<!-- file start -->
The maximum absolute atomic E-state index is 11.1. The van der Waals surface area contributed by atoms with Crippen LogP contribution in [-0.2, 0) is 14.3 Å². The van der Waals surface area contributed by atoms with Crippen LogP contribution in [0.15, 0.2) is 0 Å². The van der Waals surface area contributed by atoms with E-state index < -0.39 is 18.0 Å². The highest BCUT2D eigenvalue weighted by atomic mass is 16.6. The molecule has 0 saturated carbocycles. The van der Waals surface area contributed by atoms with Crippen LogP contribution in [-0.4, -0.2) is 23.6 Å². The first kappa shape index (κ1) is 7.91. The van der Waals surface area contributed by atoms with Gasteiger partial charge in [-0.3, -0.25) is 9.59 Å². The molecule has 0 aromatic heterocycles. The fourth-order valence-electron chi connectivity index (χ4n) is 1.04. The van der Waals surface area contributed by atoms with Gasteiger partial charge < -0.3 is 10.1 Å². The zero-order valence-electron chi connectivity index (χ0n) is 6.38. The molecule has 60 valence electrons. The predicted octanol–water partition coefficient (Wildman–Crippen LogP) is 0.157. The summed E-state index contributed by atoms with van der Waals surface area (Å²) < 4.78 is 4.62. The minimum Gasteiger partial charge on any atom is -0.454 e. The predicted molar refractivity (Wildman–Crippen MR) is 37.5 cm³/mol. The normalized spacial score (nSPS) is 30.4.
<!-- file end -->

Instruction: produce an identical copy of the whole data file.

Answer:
The maximum absolute atomic E-state index is 11.1. The van der Waals surface area contributed by atoms with Crippen LogP contribution in [-0.2, 0) is 14.3 Å². The van der Waals surface area contributed by atoms with Crippen LogP contribution in [0.15, 0.2) is 0 Å². The van der Waals surface area contributed by atoms with E-state index < -0.39 is 18.0 Å². The highest BCUT2D eigenvalue weighted by atomic mass is 16.6. The molecule has 0 saturated carbocycles. The van der Waals surface area contributed by atoms with Crippen LogP contribution in [-0.4, -0.2) is 23.6 Å². The first kappa shape index (κ1) is 7.91. The van der Waals surface area contributed by atoms with Gasteiger partial charge in [-0.3, -0.25) is 9.59 Å². The molecule has 0 aromatic heterocycles. The fourth-order valence-electron chi connectivity index (χ4n) is 1.04. The van der Waals surface area contributed by atoms with Gasteiger partial charge < -0.3 is 10.1 Å². The zero-order valence-electron chi connectivity index (χ0n) is 6.38. The molecule has 60 valence electrons. The predicted octanol–water partition coefficient (Wildman–Crippen LogP) is 0.157. The summed E-state index contributed by atoms with van der Waals surface area (Å²) < 4.78 is 4.62. The minimum Gasteiger partial charge on any atom is -0.454 e. The predicted molar refractivity (Wildman–Crippen MR) is 37.5 cm³/mol. The normalized spacial score (nSPS) is 30.4.